It’s an arbitrary construct, the “new year.” It gives us false hope—which becomes real—of rebirth. Yet it is of course made of pieces of the real, the revolution of this planet we are on, its revolutions around a solar system in turn. We can’t get off even if we want to! Instead, we can leave it only by being buried a few feet into it.
Think about that for a moment.
I am doing so right now, as I sit by the fire, with R.E.M., a dead band, revolving on the turntable. It all goes around and around, the years and the records both. Music is just a construct too, but made of real bits of mathematics and resonances and neurology. Perhaps it could never not have been conceived. It is that much a part of who we are. I feel that way about movies. I feel I can never see enough. I feel that we were just waiting all our history for 1895 and the coming of the movie.
On Christmas Day, we sat in three seats in the second row, a crappy vantage in any theater. But it was opening day, and across the land, those of us unmoored from a family feast were looking forward to being transported by an epic vision, followed by the requisite Chinese food (or, in our cases, Indian). This is what is known as “Jewish Christmas.”The boy has long been wondering, in his preternaturally smart way that frequently dumbfounds me, why World War I is relatively infrequently considered. After a little thought and a little reading, we discussed the probability that such unspeakable destruction, based on a lie that then gave rise to another horrific multinational bloodletting, was simply too hard to look in the face. Better to bury it, and hope it does not rise again. But of course it does; the world turns always anew in revolutions of willful forgetfulness.
After the happy chocolates in the stocking and the strewn wrapping paper and ribbons of youthful fiction—Santa came!—I strongly suspected that a movie scheduled to open wide on December 25, even if based on that unfathomable episode, would not partake too much of truth: nothing won; so much promise, contorted in frozen pain in the mud. No, in the malls of America, one must be certain of a happy end. Certainly there would be moments of fear, but they would be quickly relieved in a spreading pool of corn syrup, our national food. Children’s movies now permit death to come to only peripheral characters in whom we have invested ten minutes or less. I knew thus at least one War Horse would survive. Even if none of his real-life counterparts ever did. Over eight million horses died in varying levels of agony in the war. Those that managed to survive got a trip to the slaughterhouse as a medal.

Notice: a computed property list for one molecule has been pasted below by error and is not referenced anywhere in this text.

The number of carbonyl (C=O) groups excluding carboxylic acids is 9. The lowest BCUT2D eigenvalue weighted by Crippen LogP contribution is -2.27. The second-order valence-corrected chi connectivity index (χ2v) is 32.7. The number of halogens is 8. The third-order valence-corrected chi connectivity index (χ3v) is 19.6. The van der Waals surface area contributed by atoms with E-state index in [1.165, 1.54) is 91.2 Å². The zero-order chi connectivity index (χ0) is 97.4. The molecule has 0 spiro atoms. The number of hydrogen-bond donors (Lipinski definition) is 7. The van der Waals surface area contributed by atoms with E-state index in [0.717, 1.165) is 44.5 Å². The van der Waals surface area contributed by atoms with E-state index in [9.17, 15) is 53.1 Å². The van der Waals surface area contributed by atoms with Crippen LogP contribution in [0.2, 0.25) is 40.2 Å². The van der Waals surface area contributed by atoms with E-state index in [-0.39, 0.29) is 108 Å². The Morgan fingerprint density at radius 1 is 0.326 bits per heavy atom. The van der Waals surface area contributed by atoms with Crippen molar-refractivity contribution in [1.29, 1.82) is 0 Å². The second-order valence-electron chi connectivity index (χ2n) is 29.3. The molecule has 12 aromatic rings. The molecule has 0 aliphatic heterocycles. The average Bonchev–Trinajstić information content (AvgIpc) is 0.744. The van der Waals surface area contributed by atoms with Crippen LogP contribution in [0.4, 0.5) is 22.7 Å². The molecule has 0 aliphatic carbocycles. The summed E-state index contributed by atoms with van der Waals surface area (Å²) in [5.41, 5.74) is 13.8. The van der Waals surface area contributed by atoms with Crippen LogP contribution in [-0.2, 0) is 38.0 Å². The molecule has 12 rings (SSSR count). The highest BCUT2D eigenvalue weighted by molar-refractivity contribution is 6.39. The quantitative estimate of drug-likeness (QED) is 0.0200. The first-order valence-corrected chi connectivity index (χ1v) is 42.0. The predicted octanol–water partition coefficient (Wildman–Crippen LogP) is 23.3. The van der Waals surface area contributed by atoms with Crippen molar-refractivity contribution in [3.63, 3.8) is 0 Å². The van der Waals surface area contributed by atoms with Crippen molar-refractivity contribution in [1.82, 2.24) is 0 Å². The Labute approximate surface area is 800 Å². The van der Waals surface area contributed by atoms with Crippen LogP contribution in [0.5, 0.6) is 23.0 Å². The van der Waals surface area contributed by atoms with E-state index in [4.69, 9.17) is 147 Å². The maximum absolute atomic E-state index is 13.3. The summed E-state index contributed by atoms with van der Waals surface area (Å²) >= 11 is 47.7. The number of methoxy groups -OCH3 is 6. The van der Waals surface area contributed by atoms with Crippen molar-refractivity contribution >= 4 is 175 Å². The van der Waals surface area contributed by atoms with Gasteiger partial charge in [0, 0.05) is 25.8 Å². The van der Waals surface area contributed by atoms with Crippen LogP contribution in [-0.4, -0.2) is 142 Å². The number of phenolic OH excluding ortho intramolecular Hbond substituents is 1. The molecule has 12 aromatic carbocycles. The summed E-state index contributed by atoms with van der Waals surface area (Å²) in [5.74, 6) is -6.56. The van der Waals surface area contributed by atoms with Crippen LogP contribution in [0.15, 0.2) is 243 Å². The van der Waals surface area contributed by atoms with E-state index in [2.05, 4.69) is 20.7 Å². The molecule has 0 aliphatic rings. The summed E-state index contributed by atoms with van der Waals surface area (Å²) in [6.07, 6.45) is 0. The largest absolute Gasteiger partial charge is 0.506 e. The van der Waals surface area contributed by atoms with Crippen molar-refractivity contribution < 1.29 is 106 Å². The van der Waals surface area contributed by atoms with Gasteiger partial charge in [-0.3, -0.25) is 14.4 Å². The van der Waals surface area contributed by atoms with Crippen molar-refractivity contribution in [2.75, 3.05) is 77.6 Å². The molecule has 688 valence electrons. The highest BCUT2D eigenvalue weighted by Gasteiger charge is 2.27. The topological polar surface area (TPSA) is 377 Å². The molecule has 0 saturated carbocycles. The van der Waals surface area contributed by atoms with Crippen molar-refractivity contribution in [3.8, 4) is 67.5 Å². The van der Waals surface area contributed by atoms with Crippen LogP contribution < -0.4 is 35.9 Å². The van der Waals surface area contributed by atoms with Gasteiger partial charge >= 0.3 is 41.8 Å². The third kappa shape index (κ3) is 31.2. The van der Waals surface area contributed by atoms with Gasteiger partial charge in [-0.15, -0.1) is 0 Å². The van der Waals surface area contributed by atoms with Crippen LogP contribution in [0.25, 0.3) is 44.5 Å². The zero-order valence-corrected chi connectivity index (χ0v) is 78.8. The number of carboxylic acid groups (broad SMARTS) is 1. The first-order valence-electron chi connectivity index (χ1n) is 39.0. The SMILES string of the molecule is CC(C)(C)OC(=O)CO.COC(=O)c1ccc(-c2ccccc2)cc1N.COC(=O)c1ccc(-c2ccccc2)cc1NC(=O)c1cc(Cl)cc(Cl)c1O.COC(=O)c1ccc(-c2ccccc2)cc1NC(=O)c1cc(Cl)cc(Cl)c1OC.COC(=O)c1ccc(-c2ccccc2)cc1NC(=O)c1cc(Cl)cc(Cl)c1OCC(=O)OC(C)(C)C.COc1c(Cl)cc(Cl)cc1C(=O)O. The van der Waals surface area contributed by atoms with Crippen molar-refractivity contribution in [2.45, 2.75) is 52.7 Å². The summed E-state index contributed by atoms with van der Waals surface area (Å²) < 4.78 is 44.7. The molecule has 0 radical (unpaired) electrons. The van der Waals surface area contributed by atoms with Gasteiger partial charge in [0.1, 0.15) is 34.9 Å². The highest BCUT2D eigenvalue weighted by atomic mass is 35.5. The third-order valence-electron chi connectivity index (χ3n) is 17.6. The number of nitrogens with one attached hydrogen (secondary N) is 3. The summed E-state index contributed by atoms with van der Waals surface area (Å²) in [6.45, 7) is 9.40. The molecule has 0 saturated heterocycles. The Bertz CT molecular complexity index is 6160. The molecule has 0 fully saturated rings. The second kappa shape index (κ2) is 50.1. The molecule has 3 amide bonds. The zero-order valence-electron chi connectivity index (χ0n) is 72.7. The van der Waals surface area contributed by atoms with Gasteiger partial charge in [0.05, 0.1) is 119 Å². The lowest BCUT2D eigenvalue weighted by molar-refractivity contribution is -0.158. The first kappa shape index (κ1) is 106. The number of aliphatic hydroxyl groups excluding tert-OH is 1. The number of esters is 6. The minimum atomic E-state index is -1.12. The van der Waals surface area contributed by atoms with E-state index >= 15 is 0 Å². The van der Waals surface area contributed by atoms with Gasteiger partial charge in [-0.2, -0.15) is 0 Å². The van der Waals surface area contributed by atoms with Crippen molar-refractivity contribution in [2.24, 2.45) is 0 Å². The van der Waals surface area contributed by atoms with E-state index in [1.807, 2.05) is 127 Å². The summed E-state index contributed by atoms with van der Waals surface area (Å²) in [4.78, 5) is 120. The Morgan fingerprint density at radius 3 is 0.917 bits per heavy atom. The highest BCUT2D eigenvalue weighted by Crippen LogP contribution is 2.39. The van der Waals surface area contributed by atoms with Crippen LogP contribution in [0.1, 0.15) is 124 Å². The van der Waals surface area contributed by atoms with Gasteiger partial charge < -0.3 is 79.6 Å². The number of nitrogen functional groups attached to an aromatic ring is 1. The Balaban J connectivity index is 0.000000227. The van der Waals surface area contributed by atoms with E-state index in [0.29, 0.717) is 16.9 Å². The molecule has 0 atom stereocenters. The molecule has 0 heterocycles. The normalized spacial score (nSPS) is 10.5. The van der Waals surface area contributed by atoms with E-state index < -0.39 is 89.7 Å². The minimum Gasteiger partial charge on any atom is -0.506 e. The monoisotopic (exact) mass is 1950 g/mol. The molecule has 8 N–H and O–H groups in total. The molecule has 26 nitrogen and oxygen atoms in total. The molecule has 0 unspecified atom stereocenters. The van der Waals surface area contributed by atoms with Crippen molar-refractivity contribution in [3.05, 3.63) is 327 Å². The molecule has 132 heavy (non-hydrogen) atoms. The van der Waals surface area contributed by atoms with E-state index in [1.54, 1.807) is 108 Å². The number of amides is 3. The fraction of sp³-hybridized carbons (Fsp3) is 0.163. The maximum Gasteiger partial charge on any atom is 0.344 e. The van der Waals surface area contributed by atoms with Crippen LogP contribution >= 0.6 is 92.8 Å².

What has happened to Steven Spielberg? Has he completely given up? On the evidence of this movie, apparently it is he who has laid down and died. There is no heart even in his conventions, of which “War Horse” is a cryonically sealed package full. There is not an original moment, or a true and human word, in the full 146 minutes. Yet there is a performance of toweringly noble proportions, though the actor speaks no line. The horse, with four white socks and a white star, says in his silent appraisal of this foolish world of men all that could possibly be said.
Otherwise, two scenes, and two scenes only, rouse the viewer. The tracking shot of the first cavalry charge, through the wheatfield, is a moment that widescreen film is made for (only a construct,--but also all that we can make of this inscrutable life). The movement, the rhythm of the editing, the vantage given to us even in the second row, work simultaneously on eye, brain, and heart, and it is thrilling, as it must always be when the recipe’s measurements are followed precisely. Yet it leads necessarily, given the particular plodding mission Spielberg has set himself, to pedantry: in the next moment, we are lectured on historical fact. Cavalry is retroactively rendered anachronistic by machine guns. They do not belong in the same place at the same time. War is an awful place to discover the mistake.
The second time the emotions rise, though duly bidden by cinematic manipulation that feels awfully familiar, is when the horse is in danger. In terrible, potent danger. The type that an actual horse could never survive for a fraction of this time, not enough to wind us into the frenzy of sickening dismay that a fictionally extended run through razor wire does. I longed for the larger shoulder in which to bury my face. Instead, I used my own coat. And when I looked again, he was there, bowed but unbroken (and barely bleeding!), ready for his own Christmas Truce made by wire cutters.
As I had suspected, our appetite for samosas was undiminished by the ending, a happy reunion and the promise of endless fields of emerald green. Not that I wanted to cry. But then, I do. When I go into the dark theater, I want to feel something, life and its awful beauties compressed like poetry, by the revolution of the spools and what is made by a simple turn.